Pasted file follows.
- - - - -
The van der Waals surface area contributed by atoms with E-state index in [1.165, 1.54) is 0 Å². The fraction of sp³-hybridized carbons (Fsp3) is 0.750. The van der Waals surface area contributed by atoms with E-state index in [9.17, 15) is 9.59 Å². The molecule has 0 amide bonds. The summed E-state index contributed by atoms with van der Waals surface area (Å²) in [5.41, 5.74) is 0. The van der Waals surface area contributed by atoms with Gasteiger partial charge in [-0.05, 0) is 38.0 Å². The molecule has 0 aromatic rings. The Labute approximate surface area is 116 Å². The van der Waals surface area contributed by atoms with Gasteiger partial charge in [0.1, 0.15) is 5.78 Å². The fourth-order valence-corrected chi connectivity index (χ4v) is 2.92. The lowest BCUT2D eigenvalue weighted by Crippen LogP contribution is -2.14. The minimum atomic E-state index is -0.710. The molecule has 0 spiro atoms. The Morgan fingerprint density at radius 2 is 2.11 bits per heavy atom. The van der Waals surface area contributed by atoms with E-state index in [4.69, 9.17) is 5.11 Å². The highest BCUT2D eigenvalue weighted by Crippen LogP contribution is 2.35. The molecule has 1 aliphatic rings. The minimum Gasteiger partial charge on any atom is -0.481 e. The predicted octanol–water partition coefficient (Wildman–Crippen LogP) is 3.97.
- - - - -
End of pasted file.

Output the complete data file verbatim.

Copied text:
The van der Waals surface area contributed by atoms with E-state index in [1.165, 1.54) is 0 Å². The fraction of sp³-hybridized carbons (Fsp3) is 0.750. The van der Waals surface area contributed by atoms with E-state index in [9.17, 15) is 9.59 Å². The molecule has 0 amide bonds. The summed E-state index contributed by atoms with van der Waals surface area (Å²) in [5.41, 5.74) is 0. The van der Waals surface area contributed by atoms with Gasteiger partial charge in [-0.05, 0) is 38.0 Å². The molecule has 0 aromatic rings. The Labute approximate surface area is 116 Å². The van der Waals surface area contributed by atoms with Gasteiger partial charge in [0.1, 0.15) is 5.78 Å². The fourth-order valence-corrected chi connectivity index (χ4v) is 2.92. The lowest BCUT2D eigenvalue weighted by Crippen LogP contribution is -2.14. The minimum atomic E-state index is -0.710. The molecule has 0 spiro atoms. The Morgan fingerprint density at radius 2 is 2.11 bits per heavy atom. The van der Waals surface area contributed by atoms with E-state index in [4.69, 9.17) is 5.11 Å². The highest BCUT2D eigenvalue weighted by Crippen LogP contribution is 2.35. The molecule has 1 aliphatic rings. The minimum Gasteiger partial charge on any atom is -0.481 e. The predicted octanol–water partition coefficient (Wildman–Crippen LogP) is 3.97.